University of Texas MD Anderson Cancer Center in Houston researchers have developed a new diagnostic tool, in collaboration with scientists from the University of Utah (U of U), to quickly and more precisely identify disease-causing mutations in families.
The tool, known as the “pedigree Variant Annotation, Analysis and Search Tool” (pVAAST), combines linkage examination with case control association. A study about the tool’s features and efficacy was recently published in Nature Biotechnology.
“Linkage analysis and case control association traditionally have been used to find gene mutations,” said Chad Huff, Ph.D., a corresponding author on the study, an assistant professor of epidemiology at the MD Anderson Cancer Center, and a former postdoctoral fellow in human genetics at the U of U. “Bringing those methods together provides a strong increase in the power to find gene variations that cause disease.”
The tool works by searching DNA sequenced genomes in a family in order to locate shared mutations and identify the gene with the highest probability of causing a disease. There are already other gene-finding tools, but this is the first one that recognizes family relationships. Another innovation is the ability to simultaneously search multiple families with the same disease for mutations, which can reduce time and effort spent on the analysis of a common disease-causing variant.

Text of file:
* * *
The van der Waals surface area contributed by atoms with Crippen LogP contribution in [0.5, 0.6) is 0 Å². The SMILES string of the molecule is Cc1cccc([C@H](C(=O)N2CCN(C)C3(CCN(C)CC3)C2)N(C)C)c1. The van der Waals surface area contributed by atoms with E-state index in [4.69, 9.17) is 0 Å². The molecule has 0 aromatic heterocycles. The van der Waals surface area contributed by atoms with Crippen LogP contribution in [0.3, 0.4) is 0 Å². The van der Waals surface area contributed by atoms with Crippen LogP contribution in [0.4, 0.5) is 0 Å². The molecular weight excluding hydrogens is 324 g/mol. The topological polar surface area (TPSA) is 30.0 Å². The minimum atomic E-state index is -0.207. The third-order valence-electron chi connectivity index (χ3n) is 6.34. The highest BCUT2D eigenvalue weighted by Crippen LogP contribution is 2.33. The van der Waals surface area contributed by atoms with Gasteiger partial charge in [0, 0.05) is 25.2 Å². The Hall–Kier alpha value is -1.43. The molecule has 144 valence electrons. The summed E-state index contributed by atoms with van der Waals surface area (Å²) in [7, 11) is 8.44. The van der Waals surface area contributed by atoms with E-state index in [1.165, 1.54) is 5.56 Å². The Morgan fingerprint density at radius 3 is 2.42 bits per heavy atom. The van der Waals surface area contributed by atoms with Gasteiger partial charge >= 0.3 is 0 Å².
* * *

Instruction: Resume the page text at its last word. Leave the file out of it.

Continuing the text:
“The issue with whole genome sequences has been that sequencing one person’s genome to find a single disease-causing gene is difficult,” stress the researchers, adding that “if you can sequence the whole family it gives a fuller picture of the sequence and variations potentially involved in disease.”
The human body contains two healthy copies of each gene, which can suffer mutations and consequently lead to disease. Gene mutations are random and rare, but once they occur, the mutations are likely to be passed down to other subsequent generations.
“We hope that in developing pVAAST, we and other researchers can more rapidly identify genetic variations influencing disease risk by increasing the statistical power of familial genome sequencing,” said Huff.
Dr. Huff’s team had previously created a gene-finding tool, called Phenotype Driven Variant Ontological Re-ranking tool (Phevor), which improved the results of individual and small family sequencing. Phevor works by combining the probabilities of mutations involved with a disease with databases of phenotypes and information on gene functions.
The combinations of both instruments may increase the precision and magnitude of the results, compared to other tools, researchers believe.